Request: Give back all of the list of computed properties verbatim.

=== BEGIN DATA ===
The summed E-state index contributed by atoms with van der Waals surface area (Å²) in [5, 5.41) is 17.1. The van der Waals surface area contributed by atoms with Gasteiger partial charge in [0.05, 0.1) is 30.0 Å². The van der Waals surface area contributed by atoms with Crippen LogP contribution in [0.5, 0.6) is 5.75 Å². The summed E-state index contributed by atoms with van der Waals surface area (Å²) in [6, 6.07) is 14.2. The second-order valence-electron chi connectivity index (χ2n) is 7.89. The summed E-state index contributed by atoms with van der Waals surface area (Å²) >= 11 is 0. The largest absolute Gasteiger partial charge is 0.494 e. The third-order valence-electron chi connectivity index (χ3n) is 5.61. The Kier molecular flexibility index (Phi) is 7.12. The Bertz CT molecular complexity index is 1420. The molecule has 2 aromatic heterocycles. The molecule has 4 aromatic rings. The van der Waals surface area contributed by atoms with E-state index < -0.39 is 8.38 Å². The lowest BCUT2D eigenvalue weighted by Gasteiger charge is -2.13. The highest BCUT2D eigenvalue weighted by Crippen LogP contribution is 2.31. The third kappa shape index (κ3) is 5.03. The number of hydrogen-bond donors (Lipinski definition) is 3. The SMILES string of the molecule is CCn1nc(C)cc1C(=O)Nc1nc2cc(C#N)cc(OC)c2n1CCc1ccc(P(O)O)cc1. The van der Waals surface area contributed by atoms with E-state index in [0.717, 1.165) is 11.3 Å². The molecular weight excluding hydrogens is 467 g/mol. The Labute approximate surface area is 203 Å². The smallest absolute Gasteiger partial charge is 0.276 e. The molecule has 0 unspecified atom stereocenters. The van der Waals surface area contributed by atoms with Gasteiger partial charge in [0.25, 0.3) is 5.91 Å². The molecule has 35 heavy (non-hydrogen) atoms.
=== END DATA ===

The summed E-state index contributed by atoms with van der Waals surface area (Å²) in [5, 5.41) is 17.1. The van der Waals surface area contributed by atoms with Gasteiger partial charge in [0.05, 0.1) is 30.0 Å². The van der Waals surface area contributed by atoms with Crippen LogP contribution in [0.5, 0.6) is 5.75 Å². The summed E-state index contributed by atoms with van der Waals surface area (Å²) in [6, 6.07) is 14.2. The second-order valence-electron chi connectivity index (χ2n) is 7.89. The summed E-state index contributed by atoms with van der Waals surface area (Å²) >= 11 is 0. The largest absolute Gasteiger partial charge is 0.494 e. The third-order valence-electron chi connectivity index (χ3n) is 5.61. The Kier molecular flexibility index (Phi) is 7.12. The Bertz CT molecular complexity index is 1420. The molecule has 2 aromatic heterocycles. The molecule has 4 aromatic rings. The van der Waals surface area contributed by atoms with E-state index < -0.39 is 8.38 Å². The lowest BCUT2D eigenvalue weighted by Gasteiger charge is -2.13. The highest BCUT2D eigenvalue weighted by Crippen LogP contribution is 2.31. The third kappa shape index (κ3) is 5.03. The number of hydrogen-bond donors (Lipinski definition) is 3. The SMILES string of the molecule is CCn1nc(C)cc1C(=O)Nc1nc2cc(C#N)cc(OC)c2n1CCc1ccc(P(O)O)cc1. The van der Waals surface area contributed by atoms with E-state index in [0.717, 1.165) is 11.3 Å². The molecular weight excluding hydrogens is 467 g/mol. The Labute approximate surface area is 203 Å². The smallest absolute Gasteiger partial charge is 0.276 e. The molecule has 0 unspecified atom stereocenters. The van der Waals surface area contributed by atoms with Gasteiger partial charge in [0.25, 0.3) is 5.91 Å². The molecule has 35 heavy (non-hydrogen) atoms.